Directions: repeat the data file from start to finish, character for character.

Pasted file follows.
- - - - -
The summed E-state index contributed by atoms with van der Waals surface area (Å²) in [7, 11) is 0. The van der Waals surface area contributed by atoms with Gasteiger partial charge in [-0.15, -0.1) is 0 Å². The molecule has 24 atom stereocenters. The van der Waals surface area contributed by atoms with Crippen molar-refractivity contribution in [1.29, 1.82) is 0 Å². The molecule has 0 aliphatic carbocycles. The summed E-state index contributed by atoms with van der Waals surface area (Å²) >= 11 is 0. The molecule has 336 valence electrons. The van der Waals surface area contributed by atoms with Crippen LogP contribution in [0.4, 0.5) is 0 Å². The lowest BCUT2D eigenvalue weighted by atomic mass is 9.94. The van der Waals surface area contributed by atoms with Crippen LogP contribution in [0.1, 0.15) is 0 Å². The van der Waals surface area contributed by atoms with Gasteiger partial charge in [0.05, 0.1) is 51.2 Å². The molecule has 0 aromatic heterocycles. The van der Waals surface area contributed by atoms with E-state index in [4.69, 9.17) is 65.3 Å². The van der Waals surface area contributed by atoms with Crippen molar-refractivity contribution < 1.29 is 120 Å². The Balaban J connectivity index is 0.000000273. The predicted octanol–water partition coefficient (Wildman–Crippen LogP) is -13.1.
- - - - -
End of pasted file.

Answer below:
The summed E-state index contributed by atoms with van der Waals surface area (Å²) in [7, 11) is 0. The van der Waals surface area contributed by atoms with Gasteiger partial charge in [-0.15, -0.1) is 0 Å². The molecule has 24 atom stereocenters. The van der Waals surface area contributed by atoms with Crippen molar-refractivity contribution in [1.29, 1.82) is 0 Å². The molecule has 0 aliphatic carbocycles. The summed E-state index contributed by atoms with van der Waals surface area (Å²) >= 11 is 0. The molecule has 336 valence electrons. The van der Waals surface area contributed by atoms with Crippen LogP contribution in [0.4, 0.5) is 0 Å². The lowest BCUT2D eigenvalue weighted by atomic mass is 9.94. The van der Waals surface area contributed by atoms with Crippen LogP contribution in [0.1, 0.15) is 0 Å². The van der Waals surface area contributed by atoms with Gasteiger partial charge in [0.05, 0.1) is 51.2 Å². The molecule has 0 aromatic heterocycles. The van der Waals surface area contributed by atoms with E-state index in [4.69, 9.17) is 65.3 Å². The van der Waals surface area contributed by atoms with Crippen molar-refractivity contribution < 1.29 is 120 Å². The Balaban J connectivity index is 0.000000273. The predicted octanol–water partition coefficient (Wildman–Crippen LogP) is -13.1.